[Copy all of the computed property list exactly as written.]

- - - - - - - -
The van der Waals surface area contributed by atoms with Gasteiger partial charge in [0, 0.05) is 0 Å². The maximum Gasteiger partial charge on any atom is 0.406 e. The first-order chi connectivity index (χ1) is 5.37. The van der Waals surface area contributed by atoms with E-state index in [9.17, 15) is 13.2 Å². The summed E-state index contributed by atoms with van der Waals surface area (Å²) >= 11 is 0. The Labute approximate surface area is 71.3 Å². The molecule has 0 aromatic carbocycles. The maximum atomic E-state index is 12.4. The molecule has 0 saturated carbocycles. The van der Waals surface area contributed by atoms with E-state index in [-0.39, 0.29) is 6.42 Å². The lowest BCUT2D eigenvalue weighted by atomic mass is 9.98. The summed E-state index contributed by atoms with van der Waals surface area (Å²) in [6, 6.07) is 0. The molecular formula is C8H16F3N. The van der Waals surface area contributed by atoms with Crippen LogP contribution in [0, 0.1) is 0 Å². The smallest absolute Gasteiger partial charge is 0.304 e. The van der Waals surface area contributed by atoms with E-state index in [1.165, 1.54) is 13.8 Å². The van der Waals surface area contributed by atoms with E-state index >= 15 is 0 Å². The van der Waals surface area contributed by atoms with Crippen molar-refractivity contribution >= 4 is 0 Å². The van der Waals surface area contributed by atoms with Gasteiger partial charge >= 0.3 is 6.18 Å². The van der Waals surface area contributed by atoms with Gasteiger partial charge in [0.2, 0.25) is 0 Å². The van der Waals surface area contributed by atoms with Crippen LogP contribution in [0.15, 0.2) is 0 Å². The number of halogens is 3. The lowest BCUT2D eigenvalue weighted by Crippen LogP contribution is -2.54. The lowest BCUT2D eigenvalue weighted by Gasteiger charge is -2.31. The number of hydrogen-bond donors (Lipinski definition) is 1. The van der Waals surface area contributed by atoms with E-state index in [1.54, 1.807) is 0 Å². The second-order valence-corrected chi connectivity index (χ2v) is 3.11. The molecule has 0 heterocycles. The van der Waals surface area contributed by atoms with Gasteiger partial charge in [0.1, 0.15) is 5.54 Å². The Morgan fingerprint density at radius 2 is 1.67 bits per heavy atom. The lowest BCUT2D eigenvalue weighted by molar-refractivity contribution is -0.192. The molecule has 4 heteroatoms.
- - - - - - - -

The van der Waals surface area contributed by atoms with Gasteiger partial charge in [0, 0.05) is 0 Å². The maximum Gasteiger partial charge on any atom is 0.406 e. The first-order chi connectivity index (χ1) is 5.37. The van der Waals surface area contributed by atoms with E-state index in [9.17, 15) is 13.2 Å². The summed E-state index contributed by atoms with van der Waals surface area (Å²) >= 11 is 0. The Labute approximate surface area is 71.3 Å². The molecule has 0 aromatic carbocycles. The maximum atomic E-state index is 12.4. The molecule has 0 saturated carbocycles. The van der Waals surface area contributed by atoms with E-state index in [-0.39, 0.29) is 6.42 Å². The lowest BCUT2D eigenvalue weighted by atomic mass is 9.98. The summed E-state index contributed by atoms with van der Waals surface area (Å²) in [6, 6.07) is 0. The molecular formula is C8H16F3N. The van der Waals surface area contributed by atoms with Crippen LogP contribution in [0, 0.1) is 0 Å². The smallest absolute Gasteiger partial charge is 0.304 e. The van der Waals surface area contributed by atoms with E-state index in [1.165, 1.54) is 13.8 Å². The van der Waals surface area contributed by atoms with E-state index >= 15 is 0 Å². The van der Waals surface area contributed by atoms with Crippen molar-refractivity contribution >= 4 is 0 Å². The van der Waals surface area contributed by atoms with Gasteiger partial charge >= 0.3 is 6.18 Å². The van der Waals surface area contributed by atoms with Gasteiger partial charge in [0.2, 0.25) is 0 Å². The van der Waals surface area contributed by atoms with Crippen LogP contribution in [0.15, 0.2) is 0 Å². The number of halogens is 3. The lowest BCUT2D eigenvalue weighted by Crippen LogP contribution is -2.54. The lowest BCUT2D eigenvalue weighted by Gasteiger charge is -2.31. The number of hydrogen-bond donors (Lipinski definition) is 1. The van der Waals surface area contributed by atoms with E-state index in [1.54, 1.807) is 0 Å². The second-order valence-corrected chi connectivity index (χ2v) is 3.11. The molecule has 0 heterocycles. The van der Waals surface area contributed by atoms with Gasteiger partial charge in [0.1, 0.15) is 5.54 Å². The Morgan fingerprint density at radius 2 is 1.67 bits per heavy atom. The lowest BCUT2D eigenvalue weighted by molar-refractivity contribution is -0.192. The molecule has 4 heteroatoms.